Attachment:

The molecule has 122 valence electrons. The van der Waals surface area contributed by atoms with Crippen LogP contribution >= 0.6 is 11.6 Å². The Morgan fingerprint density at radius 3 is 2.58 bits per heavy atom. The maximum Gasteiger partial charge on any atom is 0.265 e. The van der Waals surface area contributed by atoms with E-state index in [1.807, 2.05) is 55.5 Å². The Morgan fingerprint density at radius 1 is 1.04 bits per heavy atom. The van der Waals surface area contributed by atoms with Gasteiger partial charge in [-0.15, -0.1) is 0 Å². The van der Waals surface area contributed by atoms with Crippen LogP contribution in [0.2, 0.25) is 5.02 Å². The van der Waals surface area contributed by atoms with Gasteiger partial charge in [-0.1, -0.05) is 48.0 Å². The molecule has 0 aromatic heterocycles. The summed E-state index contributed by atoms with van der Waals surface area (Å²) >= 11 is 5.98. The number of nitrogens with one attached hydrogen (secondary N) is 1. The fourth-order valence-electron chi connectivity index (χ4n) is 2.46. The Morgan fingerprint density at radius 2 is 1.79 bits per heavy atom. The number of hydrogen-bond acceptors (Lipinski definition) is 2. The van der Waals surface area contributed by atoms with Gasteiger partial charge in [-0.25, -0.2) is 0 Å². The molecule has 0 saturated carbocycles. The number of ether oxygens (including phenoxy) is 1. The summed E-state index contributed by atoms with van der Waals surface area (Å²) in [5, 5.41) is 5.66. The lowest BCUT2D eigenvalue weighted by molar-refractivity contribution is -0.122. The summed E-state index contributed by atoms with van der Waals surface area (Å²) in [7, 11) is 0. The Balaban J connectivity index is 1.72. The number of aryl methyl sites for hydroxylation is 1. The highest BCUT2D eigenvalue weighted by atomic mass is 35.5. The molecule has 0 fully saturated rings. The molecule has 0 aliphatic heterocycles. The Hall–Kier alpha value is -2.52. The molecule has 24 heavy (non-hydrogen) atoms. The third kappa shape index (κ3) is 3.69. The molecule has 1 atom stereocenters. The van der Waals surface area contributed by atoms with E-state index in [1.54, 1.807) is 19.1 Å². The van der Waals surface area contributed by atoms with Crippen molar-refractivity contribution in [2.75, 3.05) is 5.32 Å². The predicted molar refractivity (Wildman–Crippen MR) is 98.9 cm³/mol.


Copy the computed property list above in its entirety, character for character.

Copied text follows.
The molecule has 122 valence electrons. The van der Waals surface area contributed by atoms with Crippen LogP contribution >= 0.6 is 11.6 Å². The Morgan fingerprint density at radius 3 is 2.58 bits per heavy atom. The maximum Gasteiger partial charge on any atom is 0.265 e. The van der Waals surface area contributed by atoms with E-state index in [1.807, 2.05) is 55.5 Å². The Morgan fingerprint density at radius 1 is 1.04 bits per heavy atom. The van der Waals surface area contributed by atoms with Gasteiger partial charge in [-0.15, -0.1) is 0 Å². The van der Waals surface area contributed by atoms with Crippen LogP contribution in [0.2, 0.25) is 5.02 Å². The van der Waals surface area contributed by atoms with Gasteiger partial charge in [-0.1, -0.05) is 48.0 Å². The molecule has 0 aromatic heterocycles. The summed E-state index contributed by atoms with van der Waals surface area (Å²) >= 11 is 5.98. The number of nitrogens with one attached hydrogen (secondary N) is 1. The fourth-order valence-electron chi connectivity index (χ4n) is 2.46. The Morgan fingerprint density at radius 2 is 1.79 bits per heavy atom. The number of hydrogen-bond acceptors (Lipinski definition) is 2. The van der Waals surface area contributed by atoms with Gasteiger partial charge in [-0.25, -0.2) is 0 Å². The molecule has 0 saturated carbocycles. The number of ether oxygens (including phenoxy) is 1. The summed E-state index contributed by atoms with van der Waals surface area (Å²) in [5, 5.41) is 5.66. The lowest BCUT2D eigenvalue weighted by molar-refractivity contribution is -0.122. The summed E-state index contributed by atoms with van der Waals surface area (Å²) in [7, 11) is 0. The Balaban J connectivity index is 1.72. The number of aryl methyl sites for hydroxylation is 1. The highest BCUT2D eigenvalue weighted by atomic mass is 35.5. The molecule has 0 fully saturated rings. The molecule has 0 aliphatic heterocycles. The Hall–Kier alpha value is -2.52. The molecule has 24 heavy (non-hydrogen) atoms. The third kappa shape index (κ3) is 3.69. The molecule has 1 atom stereocenters. The van der Waals surface area contributed by atoms with E-state index in [1.54, 1.807) is 19.1 Å². The van der Waals surface area contributed by atoms with Crippen molar-refractivity contribution in [2.75, 3.05) is 5.32 Å². The predicted molar refractivity (Wildman–Crippen MR) is 98.9 cm³/mol.